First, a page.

levels were signicantly lower in the hyperoxia + LPS + ginger group (P < 0.05). Tissue TNF-α, IL-1β, and IL-6 concentrations were
signicantly decreased in the ginger-treated group (P < 0.05).
Conclusion: Ginger eciently reduced the lung damage and protected the lungs from severe damage due to hyperoxia and inammation.
erefore, ginger may be an alternative option for the treatment of BPD.
Key words: Bronchopulmonary dysplasa, gnger, nammaton, newborn, oxygen-nduced lung njury, rat
Received: 27.03.2018 Accepted/Published Online: 04.07.2018 Final Version: 16.08.2018
Research Article
is work is licensed under a Creative Commons Attribution 4.0 International License.
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ÇİFCİ et al. / Turk J Med Sci
paradols, zingerone) compounds, in addition to various
minerals, vitamins, and enzymes (8–12). Some studies
have determined that the whole extract and dierent
separated compounds of ginger have antiinammatory
(8,9), antimicrobial (13), and antioxidant properties
(13,14), along with immunomodulatory (15), antibrotic
(16), and cytoprotective/regenerative actions on dierent
organ systems with a very low degree of toxicity (17).
However, the eects of ginger on lungs with BPD are not
yet known. erefore, we aimed to ascertain the eects
of ginger on the lungs of rat pups with BPD induced by
hyperoxia and lipopolysaccharide (LPS).
2. Materials and methods
2.1. Animal model
Ethical approval was obtained from the Experimental
Animal Ethics Committee of the Ankara Training and
Research Hospital (Ankara, Turkey). e National
Institutes of Health Guide for the Care and Use of
Laboratory Animals was followed. Five pregnant Wistar
rats were housed and cared for in individual cages with
12-h light/dark cycles. Laboratory food and water were
available ad libitum. For timed matings, embryonal day
0 was dened as the morning of vaginal plug discovery.
Pregnant rats were randomized into two groups: 1) no-
treatment group (n = 2); 2) intraamniotic LPS injection
group (n = 3). For the establishment of chorioamnionitis
in pregnant rats, the rats were anesthetized with sodium
pentobarbital injection (50 mg/kg intraperitoneal).
e abdominal wall was inltrated with 0.1–0.2 mL
of bupivacaine. A midline abdominal incision allowed
externalization of the uterine horns. Direct intraamniotic
injection of 1 µg of LPS (Escherichia coli serotype 0111:B4,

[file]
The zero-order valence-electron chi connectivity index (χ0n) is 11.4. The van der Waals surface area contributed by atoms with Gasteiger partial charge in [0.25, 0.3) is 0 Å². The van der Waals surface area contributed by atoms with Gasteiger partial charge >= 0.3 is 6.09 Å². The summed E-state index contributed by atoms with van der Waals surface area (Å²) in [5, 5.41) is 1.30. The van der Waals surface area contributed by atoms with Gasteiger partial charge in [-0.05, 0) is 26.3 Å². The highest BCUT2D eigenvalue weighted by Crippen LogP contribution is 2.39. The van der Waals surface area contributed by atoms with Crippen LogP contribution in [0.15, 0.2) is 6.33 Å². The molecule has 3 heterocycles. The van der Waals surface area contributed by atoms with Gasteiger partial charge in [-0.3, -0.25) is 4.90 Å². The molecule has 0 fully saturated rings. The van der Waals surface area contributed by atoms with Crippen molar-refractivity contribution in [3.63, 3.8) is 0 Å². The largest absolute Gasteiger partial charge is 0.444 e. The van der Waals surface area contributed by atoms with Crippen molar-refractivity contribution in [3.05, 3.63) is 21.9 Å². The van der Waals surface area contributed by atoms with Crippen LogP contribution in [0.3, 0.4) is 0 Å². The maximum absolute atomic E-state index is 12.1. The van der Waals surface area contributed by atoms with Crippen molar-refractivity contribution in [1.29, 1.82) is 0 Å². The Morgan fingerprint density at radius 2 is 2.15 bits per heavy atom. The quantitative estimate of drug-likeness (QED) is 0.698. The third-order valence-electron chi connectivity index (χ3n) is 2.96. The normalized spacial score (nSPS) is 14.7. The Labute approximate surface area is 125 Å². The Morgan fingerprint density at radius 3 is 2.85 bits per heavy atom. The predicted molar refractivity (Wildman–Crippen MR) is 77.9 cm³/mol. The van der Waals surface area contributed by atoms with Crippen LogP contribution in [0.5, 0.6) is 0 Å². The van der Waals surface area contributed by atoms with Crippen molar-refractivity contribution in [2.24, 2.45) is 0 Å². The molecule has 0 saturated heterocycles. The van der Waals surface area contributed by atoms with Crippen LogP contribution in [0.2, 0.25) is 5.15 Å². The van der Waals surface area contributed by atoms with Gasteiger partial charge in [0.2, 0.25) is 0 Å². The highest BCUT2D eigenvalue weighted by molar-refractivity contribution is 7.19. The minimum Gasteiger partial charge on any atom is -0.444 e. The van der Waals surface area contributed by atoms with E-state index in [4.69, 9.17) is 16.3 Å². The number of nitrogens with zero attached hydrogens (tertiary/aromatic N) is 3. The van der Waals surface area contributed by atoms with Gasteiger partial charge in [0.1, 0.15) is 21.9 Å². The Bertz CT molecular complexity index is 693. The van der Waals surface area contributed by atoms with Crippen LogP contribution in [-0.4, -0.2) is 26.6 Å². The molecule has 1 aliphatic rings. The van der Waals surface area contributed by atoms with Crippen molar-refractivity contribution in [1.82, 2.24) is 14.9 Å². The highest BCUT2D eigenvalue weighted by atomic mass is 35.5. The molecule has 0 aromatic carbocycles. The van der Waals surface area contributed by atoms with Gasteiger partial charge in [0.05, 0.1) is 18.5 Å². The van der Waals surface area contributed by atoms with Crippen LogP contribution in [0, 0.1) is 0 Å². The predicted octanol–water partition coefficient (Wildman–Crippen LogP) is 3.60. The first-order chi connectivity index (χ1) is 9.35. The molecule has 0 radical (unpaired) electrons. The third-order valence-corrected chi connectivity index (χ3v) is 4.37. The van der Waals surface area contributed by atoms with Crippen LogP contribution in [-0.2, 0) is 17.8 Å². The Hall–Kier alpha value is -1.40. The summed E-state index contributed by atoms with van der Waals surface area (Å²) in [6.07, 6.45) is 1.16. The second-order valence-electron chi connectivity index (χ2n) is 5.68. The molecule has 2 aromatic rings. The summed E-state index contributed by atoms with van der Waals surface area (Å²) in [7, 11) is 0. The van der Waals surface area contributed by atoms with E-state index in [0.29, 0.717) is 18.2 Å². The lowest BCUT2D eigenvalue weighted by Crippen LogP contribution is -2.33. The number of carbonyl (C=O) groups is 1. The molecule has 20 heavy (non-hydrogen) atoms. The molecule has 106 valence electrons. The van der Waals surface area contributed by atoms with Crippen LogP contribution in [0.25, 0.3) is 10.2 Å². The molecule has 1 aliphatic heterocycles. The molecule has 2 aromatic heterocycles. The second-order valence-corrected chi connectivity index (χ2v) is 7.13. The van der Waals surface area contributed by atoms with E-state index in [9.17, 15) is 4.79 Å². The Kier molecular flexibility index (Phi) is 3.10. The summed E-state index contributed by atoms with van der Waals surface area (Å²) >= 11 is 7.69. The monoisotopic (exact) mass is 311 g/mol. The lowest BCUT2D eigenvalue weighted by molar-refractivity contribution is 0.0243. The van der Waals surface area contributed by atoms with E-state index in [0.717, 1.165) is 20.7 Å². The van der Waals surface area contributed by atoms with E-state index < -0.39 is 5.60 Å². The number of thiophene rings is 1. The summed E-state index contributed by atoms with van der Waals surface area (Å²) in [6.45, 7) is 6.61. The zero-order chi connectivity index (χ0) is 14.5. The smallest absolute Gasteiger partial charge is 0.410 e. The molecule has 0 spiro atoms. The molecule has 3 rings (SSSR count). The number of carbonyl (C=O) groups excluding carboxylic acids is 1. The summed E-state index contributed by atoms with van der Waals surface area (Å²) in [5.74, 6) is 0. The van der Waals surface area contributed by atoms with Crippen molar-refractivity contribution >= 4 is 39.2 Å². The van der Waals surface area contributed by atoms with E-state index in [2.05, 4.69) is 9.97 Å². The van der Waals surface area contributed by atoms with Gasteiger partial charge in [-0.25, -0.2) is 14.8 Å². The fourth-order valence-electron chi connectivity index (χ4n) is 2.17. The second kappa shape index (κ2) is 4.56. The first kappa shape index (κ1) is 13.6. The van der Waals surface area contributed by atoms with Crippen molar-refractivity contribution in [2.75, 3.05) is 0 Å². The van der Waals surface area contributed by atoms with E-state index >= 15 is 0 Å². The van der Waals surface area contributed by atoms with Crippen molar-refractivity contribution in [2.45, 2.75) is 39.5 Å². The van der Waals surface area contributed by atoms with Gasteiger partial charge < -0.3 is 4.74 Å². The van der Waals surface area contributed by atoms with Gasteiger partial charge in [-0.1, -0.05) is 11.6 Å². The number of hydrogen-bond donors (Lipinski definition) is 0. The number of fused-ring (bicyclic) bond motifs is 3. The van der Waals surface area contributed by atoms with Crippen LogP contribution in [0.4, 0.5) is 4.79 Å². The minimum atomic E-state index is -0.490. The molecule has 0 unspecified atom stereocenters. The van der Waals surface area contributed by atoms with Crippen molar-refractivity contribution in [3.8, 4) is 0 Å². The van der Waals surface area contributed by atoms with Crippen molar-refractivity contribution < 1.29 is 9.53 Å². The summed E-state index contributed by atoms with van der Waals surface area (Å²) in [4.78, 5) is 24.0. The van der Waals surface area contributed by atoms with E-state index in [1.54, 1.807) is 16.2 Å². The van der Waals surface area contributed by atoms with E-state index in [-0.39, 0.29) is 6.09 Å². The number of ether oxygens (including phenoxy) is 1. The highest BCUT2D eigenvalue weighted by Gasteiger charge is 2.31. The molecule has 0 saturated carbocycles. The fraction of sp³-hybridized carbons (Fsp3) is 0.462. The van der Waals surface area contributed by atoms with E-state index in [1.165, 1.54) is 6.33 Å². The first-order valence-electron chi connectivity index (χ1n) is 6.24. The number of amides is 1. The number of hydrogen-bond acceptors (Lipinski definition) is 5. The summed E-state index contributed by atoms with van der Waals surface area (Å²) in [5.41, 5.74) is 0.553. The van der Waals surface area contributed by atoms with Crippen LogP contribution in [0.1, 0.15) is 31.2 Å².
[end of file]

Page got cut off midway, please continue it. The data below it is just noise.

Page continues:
Sigma-Aldrich Chemical, Germany) solubilized in 0.1 mL
of normal saline or endotoxin-free saline, was injected into
the amniotic sacs of the pregnant rats on embryonal days
16 and 20 (18,19). Pregnant rats delivered spontaneously.
Pups were then pooled and randomized, and pups in the
LPS group were divided into two groups immediately aer
birth and returned to nursing dams. One group received
only LPS and the other received LPS plus ginger. Each
group consisted of 12 pups. e experiment began within
12 h aer birth and continued through postnatal day 14.
Humidity was maintained at 50%, and environmental
temperature was maintained at 24 °C. Pups in the
hyperoxia group were exposed to 95% O2, while the pups
in the control group were cared for in room air (21%
O2). Nursing dams were rotated between hyperoxia and
room air-exposed litters every 24 h to prevent oxygen
toxicity in the dams. Continuous 95% O2 exposure was
achieved in a Plexiglas chamber (70 × 60 × 30 cm) by a
ow-through system, and CO2 was removed by soda lime
absorption. e oxygen level inside the Plexiglas chamber
was monitored continuously with a Ceramatec (MAXO2)
oxygen analyzer to maintain ≥95% O2 saturation. e pups
were weighed daily with scale sensitivity of 0.01 g and their
weights were recorded.
2.2. Preparation and dosage of ginger
Standardized ginger root capsules (SWH025, Swanson
Health Products, USA) were used. Capsules combined 250
mg of guaranteed-potency ginger extract (standardized
to 5% gingerols and 5% shogaols) with 250 mg of dried
ginger powder. Ginger was administered orally with a
feeding catheter (2 F) to each rat pup at a dose of 1000 mg/
kg through dissolved in 0.2 mL of distilled water (20,21).
Pups in the control group (21% O2 for 14 days + placebo)
and hyperoxia + LPS group (95% O2 for 14 days + placebo)
were administered oral saline (2 mL/kg), but pups in the
hyperoxia + LPS + ginger group (95% O2 for 14 days +
ginger) were treated once a day from the rst day of the
study to the end of the study. In the present experiment,
we used whole ginger since many dierent compounds in
ginger have been determined to act in a synergic manner
that suggests the importance of using whole ginger (8–17).
2.3. Preparation of lung tissue for histological and
biochemical analysis
At the end of the experiment, all pups were sacriced on the
14th day of the study under deep anesthesia by ketamine
and xylazine (100 and 10 mg/kg) intraperitoneally. e
thorax was then opened, and the lungs were resected
aer perfusion of the heart with normal saline. Aer a
tracheal cannula was placed, the lungs were excised and
perfused by normal saline. During perfusion, a constant
ination pressure of 5 cmH2O was maintained via the
tracheal catheter. e right main bronchus was then
ligated with a surgical suture, excised, and saved for later
biochemical analyses. e le lungs were xed by slowly
perfusing 0.1 M phosphate-buered saline (PBS) and 4%
paraformaldehyde (PFA). Upon completion of perfusion,
the trachea was ligated with a surgical suture, and the
lungs were incubated in fresh 4% PFA-PBS solution on ice
for 4–5 h. Following this incubation, PFA-PBS solution
was replaced with two quick changes of cold PBS to
remove exterior debris. e lungs were then transferred to
a ltered sterile PBS/30% sucrose solution and stored at 4
°C until fully equilibrated. e right lung tissues were kept